Against The Grain: Why We Didn’t Grow Pulses This Year

There may not be any more important decision on the farm each year than choosing what to plant.

Grain prices, agronomic factors and rotation are the key factors, although chasing price trends often wins out. Farmers seem to always want to stick with last year’s home-run money-making crop instead of trying to determine what will be a winner next year.

Looking ahead is a better strategy than chasing last year’s winner, but it’s got to be more than just gut instinct. Often you’ll go to town and hear people say something such as, “There was a glut of durum (or lentils or whatever) last year, so everyone will be avoiding it this year. But that means there’ll be short supplies a year from now, so I’m going plant some anyway.” That’s just guessing. A proper analysis has to be based on what’s actually happening in specific markets in terms of quantity and quality.

Of course, forecasting markets is difficult and things often take an unexpected turn, so many farmers let agronomic factors and their crop rotation schedule dictate their planting choices.

But here again, there’s a tendency to follow the crowd. On our farm, we’ve taken a hard look at the agronomic factors and what works in terms of crop rotation and, as a result, we haven’t grown much for pulses for the past three years, even though we live in prime pulse-growing country. I’d like to share some thoughts on why we’ve gone this route and why it is fine to go against the grain, even when that means backing away from traditional crop rotation strategies.


At this point, I am sure that most people reading this article will either think I’m crazy or under the influence of some wacky idea that was fed to me in university.

After all, pulses are considered an essential part of any crop rotation in the brown soil zone. In our corner of southwest Saskatchewan, drought tolerance and soil nutrition are paramount considerations. In this part of the world, the view is that pulses add so much back into the soil in the form of nutrients, structure and organic material that taking them out of your rotation borders on blasphemy.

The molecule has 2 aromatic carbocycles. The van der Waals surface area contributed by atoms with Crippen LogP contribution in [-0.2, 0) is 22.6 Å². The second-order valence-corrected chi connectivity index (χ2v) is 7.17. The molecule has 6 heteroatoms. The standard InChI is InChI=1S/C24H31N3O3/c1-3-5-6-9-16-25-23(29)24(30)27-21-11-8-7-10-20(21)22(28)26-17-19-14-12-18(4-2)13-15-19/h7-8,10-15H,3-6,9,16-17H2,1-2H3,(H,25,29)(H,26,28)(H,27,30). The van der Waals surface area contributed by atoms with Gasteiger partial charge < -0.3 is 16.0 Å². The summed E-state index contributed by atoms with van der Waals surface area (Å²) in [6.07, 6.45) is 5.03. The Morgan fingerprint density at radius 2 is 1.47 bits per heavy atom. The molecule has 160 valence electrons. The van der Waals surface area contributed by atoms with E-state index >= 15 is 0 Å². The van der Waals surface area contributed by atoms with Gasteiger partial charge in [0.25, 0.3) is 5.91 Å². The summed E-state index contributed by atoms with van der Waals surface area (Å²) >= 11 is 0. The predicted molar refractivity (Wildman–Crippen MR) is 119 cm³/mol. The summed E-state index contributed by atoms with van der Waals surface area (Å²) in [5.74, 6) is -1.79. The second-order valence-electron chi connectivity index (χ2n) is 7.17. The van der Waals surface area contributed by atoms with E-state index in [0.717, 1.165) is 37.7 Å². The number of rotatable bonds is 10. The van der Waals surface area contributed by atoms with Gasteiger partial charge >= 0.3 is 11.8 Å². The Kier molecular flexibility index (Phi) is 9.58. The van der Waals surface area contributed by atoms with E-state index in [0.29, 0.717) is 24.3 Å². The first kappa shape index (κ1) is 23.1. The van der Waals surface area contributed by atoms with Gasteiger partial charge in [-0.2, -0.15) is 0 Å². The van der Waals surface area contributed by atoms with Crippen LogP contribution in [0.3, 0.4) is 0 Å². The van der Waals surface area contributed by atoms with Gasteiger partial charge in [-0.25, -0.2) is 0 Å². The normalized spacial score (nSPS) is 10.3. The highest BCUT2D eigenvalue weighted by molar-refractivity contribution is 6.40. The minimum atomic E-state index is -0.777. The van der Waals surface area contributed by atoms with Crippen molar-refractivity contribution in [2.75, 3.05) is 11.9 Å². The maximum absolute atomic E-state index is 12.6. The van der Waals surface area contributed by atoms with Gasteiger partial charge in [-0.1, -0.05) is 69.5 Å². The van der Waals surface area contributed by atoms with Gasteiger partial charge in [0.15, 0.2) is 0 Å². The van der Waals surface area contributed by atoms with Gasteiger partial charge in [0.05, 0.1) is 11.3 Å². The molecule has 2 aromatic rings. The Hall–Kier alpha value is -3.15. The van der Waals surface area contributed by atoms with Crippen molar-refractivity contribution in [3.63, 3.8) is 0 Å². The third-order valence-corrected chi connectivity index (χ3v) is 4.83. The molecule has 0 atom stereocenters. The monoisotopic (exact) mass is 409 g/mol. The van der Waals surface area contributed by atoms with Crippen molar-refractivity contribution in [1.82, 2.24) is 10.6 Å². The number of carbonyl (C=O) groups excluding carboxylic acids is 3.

But there are other factors to consider. Sure, pulses add nitrogen, but chem-fallow has its own benefits in this regard. Resting the land for a year replenishes soil moisture and allows for a breakdown of organic material that doesn’t occur in continuous cropping scenarios. There are pluses and minuses on each side. However, if you do chemfallow the land and soil tests show you need to add nutrients, you can precisely tailor your fertilizer application to set up next year’s crop.

Taking land out of production for a year also allows you to focus on weeds and ensure the field will be clean in the following year. Control of grasses, thistles and all other annoying weeds is much easier to accomplish on fallow land. And although you might have to make the same number of applications, you can use a straightforward 2,4- D/ glyphosate mix instead of more expensive tank mixes needed for in-crop applications.


Farming is a business, so eventually every decision comes down to dollars and cents, or at least it should. Let’s look at production dollars first and then marketing dollars.

One of the biggest factors that influenced our decision to take pulses out of rotation was the cost of getting into a heavy pulse rotation. We didn’t have a large stock of seed and the price of good seed has really escalated over the last three years. That made pulses a break-even proposition for us.

Of course, if seed costs were lower and projected prices were higher, we might have seeded pulses. But that’s the point — our decision was based on a lot of specifics, not just the cost of seed and expected return but also moisture replenishment, residue breakdown, weed control factors and expected fertilizer costs under both scenarios. Someone who had been growing, say, lentils and had done well with them and had a good stock of quality seed might have come to the opposite conclusion. And that’s fine — this is a case where two opposing strategies can both be correct, depending on the specifics.


The market factor is the second major financial factor that can influence a crop rotation decision. In the past two years, we’ve seen some record-high market prices. But farmers were responding to those high prices, so there was a good chance that the market could have been flooded with high-quality product, prompting a price collapse.

Of course, we got flooding of a different kind this year as the rains came and never stopped. Moisture replenishment quickly ceased to be a goal. But when you have a year like this one, pretty much all your plans get chucked out the window, anyway. In our situation, we didn’t want to be spending a lot to put a pulse crop in the ground and then having to sell into an over-supplied market with sharply falling prices. It was the right choice for our situation at the time.


So while not planting pulses initially seems like a crazy idea, it really isn’t so clear-cut. A lot of factors come into play.

Over the last three years, we’ve monitored the agronomic situation closely to ensure soil nutrition was maintained at a very high level. All the dollar factors fit into place for our situation. What was a successful marketing strategy for some was a risky one for us. We stuck with what we knew, what was profitable, and avoided overextending our operation.

This can easily change if any of these factors change. That’s why it’s important to make these decisions based on what fits you and your operation, and not just because it’s worked for someone else.


About the author


Jay Peterson farms near Frontier, Sask.

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